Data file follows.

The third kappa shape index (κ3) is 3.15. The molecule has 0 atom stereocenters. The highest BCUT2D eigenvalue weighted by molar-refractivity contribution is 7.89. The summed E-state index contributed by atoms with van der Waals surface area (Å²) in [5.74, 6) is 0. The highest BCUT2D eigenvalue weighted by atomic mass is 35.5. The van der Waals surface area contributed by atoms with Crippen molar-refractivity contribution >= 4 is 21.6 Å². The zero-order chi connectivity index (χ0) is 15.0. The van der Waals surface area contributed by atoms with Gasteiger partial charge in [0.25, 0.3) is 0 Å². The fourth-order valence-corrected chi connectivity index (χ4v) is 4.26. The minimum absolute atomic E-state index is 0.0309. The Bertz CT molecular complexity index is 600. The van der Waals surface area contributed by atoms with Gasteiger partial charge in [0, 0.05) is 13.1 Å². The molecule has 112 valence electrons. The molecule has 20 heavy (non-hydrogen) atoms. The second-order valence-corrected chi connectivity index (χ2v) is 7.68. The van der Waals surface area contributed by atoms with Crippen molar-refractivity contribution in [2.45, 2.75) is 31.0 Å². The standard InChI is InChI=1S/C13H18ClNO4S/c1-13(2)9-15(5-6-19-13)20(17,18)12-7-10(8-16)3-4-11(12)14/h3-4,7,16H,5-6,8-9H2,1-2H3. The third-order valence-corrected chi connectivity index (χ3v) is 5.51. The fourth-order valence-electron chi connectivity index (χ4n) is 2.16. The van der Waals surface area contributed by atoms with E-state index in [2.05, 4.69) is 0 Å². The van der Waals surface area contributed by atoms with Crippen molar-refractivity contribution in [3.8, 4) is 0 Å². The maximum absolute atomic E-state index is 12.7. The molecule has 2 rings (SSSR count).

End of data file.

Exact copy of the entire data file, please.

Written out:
The third kappa shape index (κ3) is 3.15. The molecule has 0 atom stereocenters. The highest BCUT2D eigenvalue weighted by molar-refractivity contribution is 7.89. The summed E-state index contributed by atoms with van der Waals surface area (Å²) in [5.74, 6) is 0. The highest BCUT2D eigenvalue weighted by atomic mass is 35.5. The van der Waals surface area contributed by atoms with Crippen molar-refractivity contribution >= 4 is 21.6 Å². The zero-order chi connectivity index (χ0) is 15.0. The van der Waals surface area contributed by atoms with Gasteiger partial charge in [0.25, 0.3) is 0 Å². The fourth-order valence-corrected chi connectivity index (χ4v) is 4.26. The minimum absolute atomic E-state index is 0.0309. The Bertz CT molecular complexity index is 600. The van der Waals surface area contributed by atoms with Gasteiger partial charge in [0, 0.05) is 13.1 Å². The molecule has 112 valence electrons. The molecule has 20 heavy (non-hydrogen) atoms. The second-order valence-corrected chi connectivity index (χ2v) is 7.68. The van der Waals surface area contributed by atoms with Crippen molar-refractivity contribution in [2.45, 2.75) is 31.0 Å². The standard InChI is InChI=1S/C13H18ClNO4S/c1-13(2)9-15(5-6-19-13)20(17,18)12-7-10(8-16)3-4-11(12)14/h3-4,7,16H,5-6,8-9H2,1-2H3. The third-order valence-corrected chi connectivity index (χ3v) is 5.51. The fourth-order valence-electron chi connectivity index (χ4n) is 2.16. The van der Waals surface area contributed by atoms with E-state index in [2.05, 4.69) is 0 Å². The van der Waals surface area contributed by atoms with Crippen molar-refractivity contribution in [3.8, 4) is 0 Å². The maximum absolute atomic E-state index is 12.7. The molecule has 2 rings (SSSR count).